Oscar Wilde & gay marriage

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Hankering for clarification of what being a homo was about as soon as I discovered my liking for a well-turned phallus I checked out a biography of Oscar Wilde. H. Montgomery White's Oscar Wilde was the standard life available back then.

Wilde's life didn't prove a model for mine. I was readily given to mordant responses but never witty enough to coin epigrams, nor talented enough to write anything more than a weblog (pity they didn't exist back then: can you imagine having your adolescent fatuity archived in Google for all to see?). And I've never been flamboyant except among friends. Given to excess I've often been but I can't blame St. Oscar.

With Wilde I did share a foolish fondness for slim gilt souls that are rarely as passionate or pure as one might prefer.

Reading about Wilde gained me three things: the discovery of his writings, especially the essays; Max Beerbohm who wrote even better essays; and my first real inkling that being queer wasn't all camp and circumstances. To my young self he really was St. Oscar, martyr.

I had lots to learn about homophobia. As I wrote earlier I told everyone I knew that I was gay except my father. My slender list of acquaintances dwindled quickly. They weren't missed. I was too busy cruising every attractive boy who passed on the street.

Homophobia has never hit me directly. But I took the lesson of Wilde's trail to heart. The sexual bigotry of the majority could be deadly. The lesson was repeatedly relearnt with the boys I met. My sweet swishy friends had grown up despised at school, often by their own parents.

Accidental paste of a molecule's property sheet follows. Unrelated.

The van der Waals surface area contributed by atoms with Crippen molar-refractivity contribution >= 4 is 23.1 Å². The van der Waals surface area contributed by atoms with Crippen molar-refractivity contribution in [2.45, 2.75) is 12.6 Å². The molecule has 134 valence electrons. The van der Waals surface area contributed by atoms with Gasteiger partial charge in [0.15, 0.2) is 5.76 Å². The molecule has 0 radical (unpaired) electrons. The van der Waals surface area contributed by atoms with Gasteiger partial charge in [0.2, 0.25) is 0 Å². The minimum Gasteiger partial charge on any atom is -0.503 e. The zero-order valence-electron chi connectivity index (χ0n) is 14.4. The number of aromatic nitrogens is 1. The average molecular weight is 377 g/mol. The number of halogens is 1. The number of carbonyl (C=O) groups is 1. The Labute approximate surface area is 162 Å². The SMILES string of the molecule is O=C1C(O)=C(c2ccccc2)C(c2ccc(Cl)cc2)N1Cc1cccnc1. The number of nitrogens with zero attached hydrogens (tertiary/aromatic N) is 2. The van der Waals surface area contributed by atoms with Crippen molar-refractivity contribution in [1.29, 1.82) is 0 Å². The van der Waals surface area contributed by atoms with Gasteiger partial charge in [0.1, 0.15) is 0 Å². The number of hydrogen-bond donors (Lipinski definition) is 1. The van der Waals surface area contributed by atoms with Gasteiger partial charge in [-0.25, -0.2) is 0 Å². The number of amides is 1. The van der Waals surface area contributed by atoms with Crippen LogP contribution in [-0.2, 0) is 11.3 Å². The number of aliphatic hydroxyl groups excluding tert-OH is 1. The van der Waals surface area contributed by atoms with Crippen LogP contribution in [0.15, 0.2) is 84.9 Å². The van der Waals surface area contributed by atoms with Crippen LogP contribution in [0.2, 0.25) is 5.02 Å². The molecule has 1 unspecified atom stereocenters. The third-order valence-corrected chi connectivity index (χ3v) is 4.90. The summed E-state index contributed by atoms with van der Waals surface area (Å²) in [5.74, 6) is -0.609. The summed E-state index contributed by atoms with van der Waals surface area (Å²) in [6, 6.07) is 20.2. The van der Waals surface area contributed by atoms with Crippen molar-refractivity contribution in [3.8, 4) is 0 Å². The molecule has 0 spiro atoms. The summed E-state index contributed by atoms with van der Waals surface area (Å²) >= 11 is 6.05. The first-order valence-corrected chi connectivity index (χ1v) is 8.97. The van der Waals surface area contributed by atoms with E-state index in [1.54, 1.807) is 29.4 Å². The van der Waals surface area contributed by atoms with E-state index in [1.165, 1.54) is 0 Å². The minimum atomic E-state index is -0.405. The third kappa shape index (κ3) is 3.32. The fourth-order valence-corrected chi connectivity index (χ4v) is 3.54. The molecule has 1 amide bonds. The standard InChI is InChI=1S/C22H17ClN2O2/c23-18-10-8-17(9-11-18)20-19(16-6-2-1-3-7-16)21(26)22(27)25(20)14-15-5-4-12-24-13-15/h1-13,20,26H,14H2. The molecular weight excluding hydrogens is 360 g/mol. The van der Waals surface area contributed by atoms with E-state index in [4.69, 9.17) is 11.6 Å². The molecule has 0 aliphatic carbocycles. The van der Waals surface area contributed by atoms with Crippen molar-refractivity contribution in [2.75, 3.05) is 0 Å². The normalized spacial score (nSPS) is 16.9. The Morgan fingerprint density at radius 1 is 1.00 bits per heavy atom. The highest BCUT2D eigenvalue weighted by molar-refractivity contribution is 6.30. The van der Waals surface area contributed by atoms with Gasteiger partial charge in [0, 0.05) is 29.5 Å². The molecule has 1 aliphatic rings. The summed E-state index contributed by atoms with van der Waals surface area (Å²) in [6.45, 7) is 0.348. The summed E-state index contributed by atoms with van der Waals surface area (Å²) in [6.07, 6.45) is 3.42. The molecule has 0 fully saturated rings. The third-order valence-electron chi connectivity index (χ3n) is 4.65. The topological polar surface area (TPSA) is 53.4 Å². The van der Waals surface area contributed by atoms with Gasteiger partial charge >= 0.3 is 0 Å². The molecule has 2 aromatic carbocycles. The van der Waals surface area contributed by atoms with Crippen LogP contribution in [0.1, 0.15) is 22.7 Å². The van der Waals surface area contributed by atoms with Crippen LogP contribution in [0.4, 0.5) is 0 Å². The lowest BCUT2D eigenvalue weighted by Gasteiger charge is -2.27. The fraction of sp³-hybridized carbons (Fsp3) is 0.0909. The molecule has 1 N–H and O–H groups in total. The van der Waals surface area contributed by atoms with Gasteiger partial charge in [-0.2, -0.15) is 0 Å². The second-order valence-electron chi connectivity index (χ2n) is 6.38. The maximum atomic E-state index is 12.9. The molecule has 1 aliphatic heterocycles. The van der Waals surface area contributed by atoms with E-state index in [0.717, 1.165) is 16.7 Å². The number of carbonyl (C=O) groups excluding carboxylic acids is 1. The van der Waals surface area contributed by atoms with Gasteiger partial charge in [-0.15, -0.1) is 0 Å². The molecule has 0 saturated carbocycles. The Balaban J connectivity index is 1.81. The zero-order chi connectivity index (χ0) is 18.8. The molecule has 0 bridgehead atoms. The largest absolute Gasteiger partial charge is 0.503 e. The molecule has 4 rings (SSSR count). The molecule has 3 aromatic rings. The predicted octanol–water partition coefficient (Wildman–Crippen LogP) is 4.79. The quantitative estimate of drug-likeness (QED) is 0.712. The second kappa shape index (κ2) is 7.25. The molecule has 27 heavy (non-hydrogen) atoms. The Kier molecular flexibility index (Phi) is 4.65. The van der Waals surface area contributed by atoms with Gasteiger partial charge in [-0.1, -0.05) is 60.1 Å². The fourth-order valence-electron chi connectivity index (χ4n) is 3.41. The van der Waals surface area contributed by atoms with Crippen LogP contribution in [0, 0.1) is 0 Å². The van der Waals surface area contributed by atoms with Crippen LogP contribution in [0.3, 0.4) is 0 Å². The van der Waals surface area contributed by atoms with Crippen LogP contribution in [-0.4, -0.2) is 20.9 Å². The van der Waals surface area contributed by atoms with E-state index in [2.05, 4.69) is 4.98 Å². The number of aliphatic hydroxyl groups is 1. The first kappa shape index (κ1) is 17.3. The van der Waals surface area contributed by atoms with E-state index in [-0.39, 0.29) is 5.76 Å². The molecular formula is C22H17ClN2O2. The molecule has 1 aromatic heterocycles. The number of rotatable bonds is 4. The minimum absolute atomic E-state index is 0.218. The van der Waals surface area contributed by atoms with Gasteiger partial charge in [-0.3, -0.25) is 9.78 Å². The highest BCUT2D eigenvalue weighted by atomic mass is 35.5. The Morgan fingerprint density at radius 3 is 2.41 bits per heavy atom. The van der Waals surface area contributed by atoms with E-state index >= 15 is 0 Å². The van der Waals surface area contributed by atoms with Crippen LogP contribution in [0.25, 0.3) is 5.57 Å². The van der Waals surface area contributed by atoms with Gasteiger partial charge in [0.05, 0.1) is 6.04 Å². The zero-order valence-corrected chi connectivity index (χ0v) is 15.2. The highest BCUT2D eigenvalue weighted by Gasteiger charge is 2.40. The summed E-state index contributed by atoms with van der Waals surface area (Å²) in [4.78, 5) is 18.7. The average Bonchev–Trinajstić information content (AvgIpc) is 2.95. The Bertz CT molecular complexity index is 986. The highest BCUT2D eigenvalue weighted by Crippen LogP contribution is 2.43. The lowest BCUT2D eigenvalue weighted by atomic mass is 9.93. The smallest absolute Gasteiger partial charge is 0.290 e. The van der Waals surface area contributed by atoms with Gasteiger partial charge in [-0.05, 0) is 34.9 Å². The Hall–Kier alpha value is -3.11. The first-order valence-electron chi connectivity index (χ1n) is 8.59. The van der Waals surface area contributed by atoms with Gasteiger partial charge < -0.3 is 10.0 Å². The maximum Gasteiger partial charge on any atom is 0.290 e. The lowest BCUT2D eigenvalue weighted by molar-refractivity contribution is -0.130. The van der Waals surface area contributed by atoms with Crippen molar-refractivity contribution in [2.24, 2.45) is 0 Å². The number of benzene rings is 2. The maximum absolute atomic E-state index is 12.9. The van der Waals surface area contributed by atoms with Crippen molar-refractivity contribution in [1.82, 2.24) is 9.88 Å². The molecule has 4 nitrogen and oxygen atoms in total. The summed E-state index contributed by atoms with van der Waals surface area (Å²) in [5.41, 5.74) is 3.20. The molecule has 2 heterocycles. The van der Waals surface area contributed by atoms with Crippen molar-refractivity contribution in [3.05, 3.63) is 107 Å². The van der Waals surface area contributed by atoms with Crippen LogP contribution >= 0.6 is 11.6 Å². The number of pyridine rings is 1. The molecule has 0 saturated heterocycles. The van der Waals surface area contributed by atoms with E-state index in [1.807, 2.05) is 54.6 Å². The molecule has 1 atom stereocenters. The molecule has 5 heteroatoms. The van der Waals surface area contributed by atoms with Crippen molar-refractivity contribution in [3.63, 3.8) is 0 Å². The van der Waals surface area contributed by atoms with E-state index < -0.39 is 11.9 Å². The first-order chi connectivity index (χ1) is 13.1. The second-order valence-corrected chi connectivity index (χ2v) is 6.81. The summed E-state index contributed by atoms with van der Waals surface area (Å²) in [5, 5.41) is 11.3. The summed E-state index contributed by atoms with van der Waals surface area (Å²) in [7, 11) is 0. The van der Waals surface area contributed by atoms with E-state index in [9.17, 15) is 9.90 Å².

Pity I didn't learn from Wilde how self-damning misplaced infatuation could be. I had my own Bosies.

Wilde came to mind today when I read of a new biography: The Unmasking of Oscar Wilde. The author, Joseph Pearce, is a Roman Catholic biographer of religious writers like G.K. Chesterton and C.S. Lewis. He has an axe or two to grind.

Wilde shouldn't be thought a gay hero but a man who really wished he were a Catholic:

reveals Wilde as a restless searcher whose fascination with Catholicism led to his eleventh-hour conversion

Impoverished, almost friendless, ill he turned to God as he lay dying. I've always been afraid I'd chicken out that way. Wilde grew up in Catholic Ireland, if he'd converted to anything else it would've been a stronger surprise.

Pearce shows how Wilde revealed his deep-seated Christian longings in his art, as well as in aspects of his life.

If you have a will to see it you can find Christian qualities in anyone who expresses any moral sentiments. Very few writers celebrate hate and faithlessness.

"he referred to the homosexual phase of his life as his `pathology.' One who sees homosexuality as an illness should not be held up as a hero for the homosexual movement."

Wish I had the context for Wilde's words. His sexuality had robbed him of success and left him broke and alone. We've all foolishly recanted things in despair. It adds up to little more than a child's apology when his parents are angry.